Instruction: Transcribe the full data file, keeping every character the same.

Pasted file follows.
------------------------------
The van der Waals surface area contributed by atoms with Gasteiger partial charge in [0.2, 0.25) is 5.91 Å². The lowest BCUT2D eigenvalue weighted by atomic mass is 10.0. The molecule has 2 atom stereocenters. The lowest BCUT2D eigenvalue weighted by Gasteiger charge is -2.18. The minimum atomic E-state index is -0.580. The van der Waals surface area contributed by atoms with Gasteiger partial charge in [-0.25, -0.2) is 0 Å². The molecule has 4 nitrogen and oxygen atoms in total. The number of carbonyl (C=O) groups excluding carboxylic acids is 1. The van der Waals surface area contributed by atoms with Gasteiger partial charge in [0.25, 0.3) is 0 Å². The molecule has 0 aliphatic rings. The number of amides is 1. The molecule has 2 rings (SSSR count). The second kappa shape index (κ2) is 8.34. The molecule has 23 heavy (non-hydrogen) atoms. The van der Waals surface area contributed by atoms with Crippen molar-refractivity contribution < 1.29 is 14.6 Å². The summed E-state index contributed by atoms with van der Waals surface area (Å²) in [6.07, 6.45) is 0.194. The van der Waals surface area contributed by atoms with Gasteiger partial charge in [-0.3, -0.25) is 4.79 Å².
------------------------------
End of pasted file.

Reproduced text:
The van der Waals surface area contributed by atoms with Gasteiger partial charge in [0.2, 0.25) is 5.91 Å². The lowest BCUT2D eigenvalue weighted by atomic mass is 10.0. The molecule has 2 atom stereocenters. The lowest BCUT2D eigenvalue weighted by Gasteiger charge is -2.18. The minimum atomic E-state index is -0.580. The van der Waals surface area contributed by atoms with Gasteiger partial charge in [-0.25, -0.2) is 0 Å². The molecule has 4 nitrogen and oxygen atoms in total. The number of carbonyl (C=O) groups excluding carboxylic acids is 1. The van der Waals surface area contributed by atoms with Gasteiger partial charge in [0.25, 0.3) is 0 Å². The molecule has 0 aliphatic rings. The number of amides is 1. The molecule has 2 rings (SSSR count). The second kappa shape index (κ2) is 8.34. The molecule has 23 heavy (non-hydrogen) atoms. The van der Waals surface area contributed by atoms with Crippen molar-refractivity contribution < 1.29 is 14.6 Å². The summed E-state index contributed by atoms with van der Waals surface area (Å²) in [6.07, 6.45) is 0.194. The van der Waals surface area contributed by atoms with Gasteiger partial charge in [-0.3, -0.25) is 4.79 Å².